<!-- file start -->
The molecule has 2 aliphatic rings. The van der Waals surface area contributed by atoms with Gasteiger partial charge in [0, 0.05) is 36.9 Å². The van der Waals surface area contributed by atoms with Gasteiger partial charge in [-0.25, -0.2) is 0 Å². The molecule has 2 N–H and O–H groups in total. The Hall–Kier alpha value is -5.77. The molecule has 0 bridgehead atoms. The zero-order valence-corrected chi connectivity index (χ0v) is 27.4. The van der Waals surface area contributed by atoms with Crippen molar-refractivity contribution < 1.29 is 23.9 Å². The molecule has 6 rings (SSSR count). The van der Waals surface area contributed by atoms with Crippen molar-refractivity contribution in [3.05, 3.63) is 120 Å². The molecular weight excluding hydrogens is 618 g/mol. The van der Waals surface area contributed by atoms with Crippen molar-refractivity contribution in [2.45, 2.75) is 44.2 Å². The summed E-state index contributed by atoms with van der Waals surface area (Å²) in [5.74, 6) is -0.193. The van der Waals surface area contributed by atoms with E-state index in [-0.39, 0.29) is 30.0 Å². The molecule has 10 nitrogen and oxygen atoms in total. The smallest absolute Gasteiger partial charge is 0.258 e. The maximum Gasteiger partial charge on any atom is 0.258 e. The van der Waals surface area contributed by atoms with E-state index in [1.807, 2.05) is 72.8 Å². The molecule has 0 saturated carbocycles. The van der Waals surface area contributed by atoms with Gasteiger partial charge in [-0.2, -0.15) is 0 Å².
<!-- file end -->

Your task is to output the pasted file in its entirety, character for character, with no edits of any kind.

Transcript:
The molecule has 2 aliphatic rings. The van der Waals surface area contributed by atoms with Gasteiger partial charge in [0, 0.05) is 36.9 Å². The van der Waals surface area contributed by atoms with Gasteiger partial charge in [-0.25, -0.2) is 0 Å². The molecule has 2 N–H and O–H groups in total. The Hall–Kier alpha value is -5.77. The molecule has 0 bridgehead atoms. The zero-order valence-corrected chi connectivity index (χ0v) is 27.4. The van der Waals surface area contributed by atoms with Crippen molar-refractivity contribution < 1.29 is 23.9 Å². The molecule has 6 rings (SSSR count). The van der Waals surface area contributed by atoms with Crippen molar-refractivity contribution in [3.05, 3.63) is 120 Å². The molecular weight excluding hydrogens is 618 g/mol. The van der Waals surface area contributed by atoms with Crippen molar-refractivity contribution in [2.45, 2.75) is 44.2 Å². The summed E-state index contributed by atoms with van der Waals surface area (Å²) in [5.74, 6) is -0.193. The van der Waals surface area contributed by atoms with E-state index in [-0.39, 0.29) is 30.0 Å². The molecule has 10 nitrogen and oxygen atoms in total. The smallest absolute Gasteiger partial charge is 0.258 e. The maximum Gasteiger partial charge on any atom is 0.258 e. The van der Waals surface area contributed by atoms with E-state index in [1.807, 2.05) is 72.8 Å². The molecule has 0 saturated carbocycles. The van der Waals surface area contributed by atoms with Gasteiger partial charge in [-0.2, -0.15) is 0 Å².